Discovering trust in relationships and marketing

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One of my most jarring “failures” as a young person occurred when, at age 21, the organizers of Day House, a group therapy program at the University of British Columbia, kicked me out of their program.  The program’s idea:  combine a diversity of psychological therapies in an intensive multi-week group therapy exercise to help participants solve a diversity of problems (and for the researchers running the program to gather insights into which therapies worked better than others.)

The program featured a 70′s era “trust jump”.   We were expected to stand on a chair and then jump into the group, to be “rescued” by everyone there. (I can’t find an image that exactly correlates with this experience.  Some images available show people jumping into a tarp — at Day House, we had nothing but the group to “fall into”.) Some people had no problems with this simple exercise, but it put real fear into my heart.  It seems I simply wasn’t ready to let go and trust others enough to succeed in the program.  Part of the problem:  my parents truly opposed the exercise, perhaps uncomfortable with the personal and family skeletons the program sought to uncover.  (In hindsight, we had virtually no true skeletons at home — certainly I did not grow up in an abusive family, either physically or mentally.)

Regardless, after about four weeks, the people in charge asked me to leave because, it seems, I had lost the confidence and trust of my peers.  They referred me to the university’s psychiatric hospital group therapy — where, for a few days, I found myself among a bunch of (what seemed to me) to be drugged up zombies.  Certainly the people in the hospital program had much more serious problems.  I decided, probably wisely, to take the waiting job as a student summer reporter on The Vancouver Province daily newspaper.  It seemed a wiser way to spend my summer.

The failure, however, continued to haunt me and shaped some of my decisions as I went forward in life.  I realized there might be merit in various forms of “group therapy” as I sought to develop my social capacities and overcome the severe withdrawal and isolation limiting my ability to form close relationships.   Accordingly, even though I might have been happier alone, I sought out shared living circumstances.  Undoubtedly these had varying levels of success.  At age 25-26 I shared living accommodations in a “mess” in Bulawayo, Rhodesia/Zimbabwe until I got kicked out for non-compatibility; and (more successfully) in the couple of years before marrying at 40, I shared a home with my former publishing designer and his girlfriend — there, thankfully, learning some vital functioning social skills to make it a little easier to adjust to the married home/family life I’ve enjoyed for the past 17 years.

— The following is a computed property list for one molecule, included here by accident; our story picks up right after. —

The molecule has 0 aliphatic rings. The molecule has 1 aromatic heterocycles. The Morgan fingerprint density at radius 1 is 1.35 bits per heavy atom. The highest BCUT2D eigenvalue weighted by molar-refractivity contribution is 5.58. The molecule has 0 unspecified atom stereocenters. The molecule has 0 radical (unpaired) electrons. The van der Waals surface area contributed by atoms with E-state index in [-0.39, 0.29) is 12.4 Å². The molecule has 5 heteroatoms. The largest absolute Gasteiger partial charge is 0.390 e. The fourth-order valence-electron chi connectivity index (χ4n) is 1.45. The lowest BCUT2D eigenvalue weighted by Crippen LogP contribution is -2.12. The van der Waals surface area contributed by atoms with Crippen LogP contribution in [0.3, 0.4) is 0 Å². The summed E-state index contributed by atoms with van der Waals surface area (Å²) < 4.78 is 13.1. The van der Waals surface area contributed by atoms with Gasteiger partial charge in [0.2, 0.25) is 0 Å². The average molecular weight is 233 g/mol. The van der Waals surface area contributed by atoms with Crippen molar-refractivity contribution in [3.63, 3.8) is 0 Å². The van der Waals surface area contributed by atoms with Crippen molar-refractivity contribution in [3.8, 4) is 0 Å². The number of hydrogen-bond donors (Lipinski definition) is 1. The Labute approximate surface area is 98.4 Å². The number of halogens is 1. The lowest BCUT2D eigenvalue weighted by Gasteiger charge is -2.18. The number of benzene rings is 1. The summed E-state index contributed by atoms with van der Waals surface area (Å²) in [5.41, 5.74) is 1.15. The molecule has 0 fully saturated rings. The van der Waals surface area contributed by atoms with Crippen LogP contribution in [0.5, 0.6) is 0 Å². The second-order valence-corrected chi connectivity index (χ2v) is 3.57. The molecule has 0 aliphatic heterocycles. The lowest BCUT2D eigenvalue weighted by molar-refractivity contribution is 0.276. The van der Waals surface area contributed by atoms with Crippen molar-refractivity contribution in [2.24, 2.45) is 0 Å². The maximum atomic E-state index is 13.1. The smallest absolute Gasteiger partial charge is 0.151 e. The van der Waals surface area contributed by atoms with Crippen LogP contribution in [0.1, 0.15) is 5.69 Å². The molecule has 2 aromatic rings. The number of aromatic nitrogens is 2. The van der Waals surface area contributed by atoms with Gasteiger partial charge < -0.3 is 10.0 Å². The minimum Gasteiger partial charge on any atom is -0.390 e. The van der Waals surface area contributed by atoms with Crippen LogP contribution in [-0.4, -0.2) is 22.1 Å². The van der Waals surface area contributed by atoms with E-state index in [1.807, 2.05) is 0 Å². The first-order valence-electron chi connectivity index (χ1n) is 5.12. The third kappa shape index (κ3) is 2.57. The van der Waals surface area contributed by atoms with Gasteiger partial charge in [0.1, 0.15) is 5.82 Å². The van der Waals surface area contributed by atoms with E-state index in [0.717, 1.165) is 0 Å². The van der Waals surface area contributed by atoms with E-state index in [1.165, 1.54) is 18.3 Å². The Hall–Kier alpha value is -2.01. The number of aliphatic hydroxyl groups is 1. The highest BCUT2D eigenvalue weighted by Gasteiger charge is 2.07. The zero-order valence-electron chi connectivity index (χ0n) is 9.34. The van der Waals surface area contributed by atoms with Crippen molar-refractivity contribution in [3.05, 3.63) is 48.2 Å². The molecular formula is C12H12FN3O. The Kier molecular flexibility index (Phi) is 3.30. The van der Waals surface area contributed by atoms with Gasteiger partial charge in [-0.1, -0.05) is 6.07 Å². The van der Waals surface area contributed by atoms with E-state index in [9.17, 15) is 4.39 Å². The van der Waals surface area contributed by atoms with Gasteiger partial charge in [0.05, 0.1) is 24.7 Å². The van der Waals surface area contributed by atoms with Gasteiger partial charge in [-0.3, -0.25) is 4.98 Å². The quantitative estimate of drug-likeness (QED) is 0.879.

Obviously, I’m admitting some rather serious functioning limitations here and indeed i continue at times to be extremely awkward in social settings and wish to withdraw into a solitudinal shell.  But I’m fortunate to have overcome the most extreme limitations of my very real handicap, with a combination of determination, practice, support and perseverance.

I also have discovered, I think, the meaning of trust — and its vital importance in life, business and marketing.

Trust, allowing yourself the confidence to accept,believe and be totally confident those around you, is a powerful emotion.  It is also easy to abuse.  Scammers and con-artists, of course, are masters at tricking people into thinking they are trustworthy when really they are criminals.  Many, I’m afraid, get away with it.  Some are caught but only after they cause great harm.  Remember Bernie Madoff?

However, unless you can trust others — and cause them to be able to trust you — will undoubtedly fail in your marketing initiatives.  With all the noise and selling options out there; with all the bombarding variations and decisions to make, which businesses will really receive the business?  Sure, low price can count, but virtually every opportunity I know will be based on your ability to win the trust of the decision-makers.   Who will win the design RFP for the multi-million dollar project, after all?  The proponent who says:  “We can build this cheaply” or the one that combines proven experience (validated by references), an impressive design and — most importantly — a presentation where the proposers combine confidence, rapport-building and (most likely) some level of personal connection/relationship with the potential purchasers?

I am virtually certain you won’t need or find it appropriate to set up a “trust jump” or engage in intensive therapy to learn how to be able to function and trust others effectively.  However, unless you can truly capture the trust concept; and learn how to (honorably) earn that trust from the people who can say “yes” to your marketing proposition, you will undoubtedly fail in construction marketing.

For additional insights into this topic, see this posting from several years ago, and the really great comment from the late Sonny Lykos.

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